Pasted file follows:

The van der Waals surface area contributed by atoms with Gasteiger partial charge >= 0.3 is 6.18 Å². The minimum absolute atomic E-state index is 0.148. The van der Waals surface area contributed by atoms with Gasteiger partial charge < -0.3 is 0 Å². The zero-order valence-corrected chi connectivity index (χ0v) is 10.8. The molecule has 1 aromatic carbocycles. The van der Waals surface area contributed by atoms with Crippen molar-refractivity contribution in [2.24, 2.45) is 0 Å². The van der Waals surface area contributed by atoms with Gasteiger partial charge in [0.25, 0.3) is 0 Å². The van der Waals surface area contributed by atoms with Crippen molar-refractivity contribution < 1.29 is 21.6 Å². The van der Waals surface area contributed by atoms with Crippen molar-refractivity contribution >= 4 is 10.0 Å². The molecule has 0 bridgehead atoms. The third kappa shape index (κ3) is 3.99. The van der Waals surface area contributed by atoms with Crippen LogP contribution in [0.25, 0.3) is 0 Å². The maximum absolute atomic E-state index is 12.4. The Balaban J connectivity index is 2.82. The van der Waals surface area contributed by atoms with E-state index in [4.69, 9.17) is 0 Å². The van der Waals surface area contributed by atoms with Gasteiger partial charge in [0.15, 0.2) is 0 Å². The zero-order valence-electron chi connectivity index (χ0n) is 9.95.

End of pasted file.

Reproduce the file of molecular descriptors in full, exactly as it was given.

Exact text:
The van der Waals surface area contributed by atoms with Gasteiger partial charge >= 0.3 is 6.18 Å². The minimum absolute atomic E-state index is 0.148. The van der Waals surface area contributed by atoms with Gasteiger partial charge < -0.3 is 0 Å². The zero-order valence-corrected chi connectivity index (χ0v) is 10.8. The molecule has 1 aromatic carbocycles. The van der Waals surface area contributed by atoms with Crippen molar-refractivity contribution in [2.24, 2.45) is 0 Å². The van der Waals surface area contributed by atoms with Gasteiger partial charge in [0.25, 0.3) is 0 Å². The van der Waals surface area contributed by atoms with Crippen molar-refractivity contribution < 1.29 is 21.6 Å². The van der Waals surface area contributed by atoms with Crippen molar-refractivity contribution >= 4 is 10.0 Å². The molecule has 0 bridgehead atoms. The third kappa shape index (κ3) is 3.99. The van der Waals surface area contributed by atoms with Crippen LogP contribution in [0.25, 0.3) is 0 Å². The maximum absolute atomic E-state index is 12.4. The Balaban J connectivity index is 2.82. The van der Waals surface area contributed by atoms with E-state index in [4.69, 9.17) is 0 Å². The van der Waals surface area contributed by atoms with Gasteiger partial charge in [0.15, 0.2) is 0 Å². The zero-order valence-electron chi connectivity index (χ0n) is 9.95.